Now that the inauguration festivities have ended, the real work of the Obama administration’s second term begins.
President Barack Obama’s inaugural address was hailed by many as signaling a welcome commitment to an activist, progressive policy on inequality, immigration, climate change and more. Of course, the speech was reviled by many others for the same reason.
But among the many issues missing was any serious discussion of a new foreign policy — especially in the crisis zones of the Middle East and Central Asia, where Obama’s first-term policies overwhelmingly failed.
What could an Obama 2.0 foreign policy look like?
Let’s start with the Afghanistan war, which Obama escalated massively in the first year of his presidency. It’s still a failure, if our definition of success has anything to do with making lives better for Afghans, or keeping us safer. It’s time to end that war. Even Obama recognizes
that — but we have to end it much sooner than the deadline of the end of 2014.
Waiting another two years only means more war, more killing, more dead Afghans and more dead young U.S. soldiers. And we have to really end that war there — not replace soldiers with drone strikes that may seem “cheaper” and “safer” but will continue to kill Afghans from 40,000 feet in the sky. We need to end the U.S. war in Afghanistan once and for all, and bring all the troops home.
We also need to dramatically cut the military budget. That means really ending the wars and cancelling the anachronistic weapons systems now at the center of our foreign policy, and replacing them with real diplomacy.
Spending on the Iraq and Afghanistan wars since 2001 has reached more than $1.4 trillion. Albany taxpayers alone have paid more than $395 million for those wars. Imagine what that money could have been used for if it had stayed home instead. Just one possibility: it could have paid for 47,106 people to get health care for a year.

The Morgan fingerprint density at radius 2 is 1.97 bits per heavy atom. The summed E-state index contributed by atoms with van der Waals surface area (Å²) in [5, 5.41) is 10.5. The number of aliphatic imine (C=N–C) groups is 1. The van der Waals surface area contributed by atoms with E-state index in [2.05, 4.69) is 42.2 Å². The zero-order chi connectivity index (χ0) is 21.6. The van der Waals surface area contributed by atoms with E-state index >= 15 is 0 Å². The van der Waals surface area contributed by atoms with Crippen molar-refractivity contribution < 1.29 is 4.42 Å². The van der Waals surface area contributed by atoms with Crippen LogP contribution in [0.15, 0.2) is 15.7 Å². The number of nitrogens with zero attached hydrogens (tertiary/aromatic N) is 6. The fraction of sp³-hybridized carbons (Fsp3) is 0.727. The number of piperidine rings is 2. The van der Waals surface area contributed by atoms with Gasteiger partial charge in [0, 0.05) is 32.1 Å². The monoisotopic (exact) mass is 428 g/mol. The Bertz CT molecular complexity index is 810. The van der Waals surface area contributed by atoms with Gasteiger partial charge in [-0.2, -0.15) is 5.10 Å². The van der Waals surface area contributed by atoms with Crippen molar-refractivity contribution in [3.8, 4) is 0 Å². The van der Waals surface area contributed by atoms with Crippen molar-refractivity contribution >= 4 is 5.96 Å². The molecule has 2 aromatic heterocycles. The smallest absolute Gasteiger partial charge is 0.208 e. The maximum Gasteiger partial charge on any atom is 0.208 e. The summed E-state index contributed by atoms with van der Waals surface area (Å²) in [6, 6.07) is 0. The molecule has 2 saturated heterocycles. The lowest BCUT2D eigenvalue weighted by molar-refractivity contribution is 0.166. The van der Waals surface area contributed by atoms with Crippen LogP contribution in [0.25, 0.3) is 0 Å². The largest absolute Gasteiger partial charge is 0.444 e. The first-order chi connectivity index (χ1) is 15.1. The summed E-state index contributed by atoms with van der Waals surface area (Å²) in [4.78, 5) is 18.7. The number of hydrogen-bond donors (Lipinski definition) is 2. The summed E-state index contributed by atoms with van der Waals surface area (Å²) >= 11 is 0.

It costs a million dollars to keep one young soldier in Afghanistan for a year. Not because the soldiers are overpaid — many of them qualify for food stamps. But because of the costs of maintaining an occupying army in a land-locked country half a world away. If we brought home just one of those soldiers, we could hire her and 19 more former soldiers in good, middle-class $50,000 a year jobs, enough to support a family. That’s 20 people with new jobs.
Wouldn’t that make us safer?
The Pentagon now consumes more than half of federal discretionary spending of our tax money. We could reclaim almost $200 billion of that money just this year, to help end the deficit crisis. And far more important, we could to begin to reshape a nation and a world more secure and more peaceful by ending the war in Afghanistan, closing just a third of the U.S. military bases spread across Europe and Asia, drastically reducing our nuclear warhead arsenal, and scrapping some other obsolete and wasteful military programs.
Maybe we should consider taking a lesson from Franklin Delano Roosevelt. As World War II loomed, he called for an excess profit tax on military producers — to make sure the few didn’t profit from the sacrifices of the many.
Today, over this decade of wars, the top five U.S. military manufacturers have seen their profits rise by 450 percent. Isn’t it time for a new anti-profiteering tax on those industries and their CEOs?
We need a whole new kind of foreign policy — one based on diplomacy rather than war.